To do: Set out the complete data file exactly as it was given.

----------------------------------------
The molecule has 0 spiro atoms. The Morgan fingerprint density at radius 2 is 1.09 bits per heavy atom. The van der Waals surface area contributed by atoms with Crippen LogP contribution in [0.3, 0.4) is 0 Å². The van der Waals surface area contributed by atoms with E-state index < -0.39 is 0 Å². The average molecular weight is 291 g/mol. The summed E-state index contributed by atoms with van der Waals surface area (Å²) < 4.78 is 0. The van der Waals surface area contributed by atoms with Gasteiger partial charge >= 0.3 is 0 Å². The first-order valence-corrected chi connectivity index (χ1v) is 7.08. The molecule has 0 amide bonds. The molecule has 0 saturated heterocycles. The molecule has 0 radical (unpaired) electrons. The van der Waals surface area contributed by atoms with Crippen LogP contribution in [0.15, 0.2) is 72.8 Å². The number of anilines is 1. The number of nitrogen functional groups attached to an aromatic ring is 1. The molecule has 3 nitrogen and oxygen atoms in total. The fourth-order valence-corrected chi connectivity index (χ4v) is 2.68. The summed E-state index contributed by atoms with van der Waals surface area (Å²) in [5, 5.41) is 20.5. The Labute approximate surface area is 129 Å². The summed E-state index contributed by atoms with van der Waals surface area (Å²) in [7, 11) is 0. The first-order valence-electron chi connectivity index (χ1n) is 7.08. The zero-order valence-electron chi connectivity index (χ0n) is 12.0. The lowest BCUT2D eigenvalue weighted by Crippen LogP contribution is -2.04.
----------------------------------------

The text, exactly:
The molecule has 0 spiro atoms. The Morgan fingerprint density at radius 2 is 1.09 bits per heavy atom. The van der Waals surface area contributed by atoms with Crippen LogP contribution in [0.3, 0.4) is 0 Å². The van der Waals surface area contributed by atoms with E-state index < -0.39 is 0 Å². The average molecular weight is 291 g/mol. The summed E-state index contributed by atoms with van der Waals surface area (Å²) < 4.78 is 0. The van der Waals surface area contributed by atoms with Gasteiger partial charge >= 0.3 is 0 Å². The first-order valence-corrected chi connectivity index (χ1v) is 7.08. The molecule has 0 amide bonds. The molecule has 0 saturated heterocycles. The molecule has 0 radical (unpaired) electrons. The van der Waals surface area contributed by atoms with Crippen LogP contribution in [0.15, 0.2) is 72.8 Å². The number of anilines is 1. The number of nitrogen functional groups attached to an aromatic ring is 1. The molecule has 3 nitrogen and oxygen atoms in total. The fourth-order valence-corrected chi connectivity index (χ4v) is 2.68. The summed E-state index contributed by atoms with van der Waals surface area (Å²) in [5, 5.41) is 20.5. The Labute approximate surface area is 129 Å². The summed E-state index contributed by atoms with van der Waals surface area (Å²) in [7, 11) is 0. The first-order valence-electron chi connectivity index (χ1n) is 7.08. The zero-order valence-electron chi connectivity index (χ0n) is 12.0. The lowest BCUT2D eigenvalue weighted by Crippen LogP contribution is -2.04.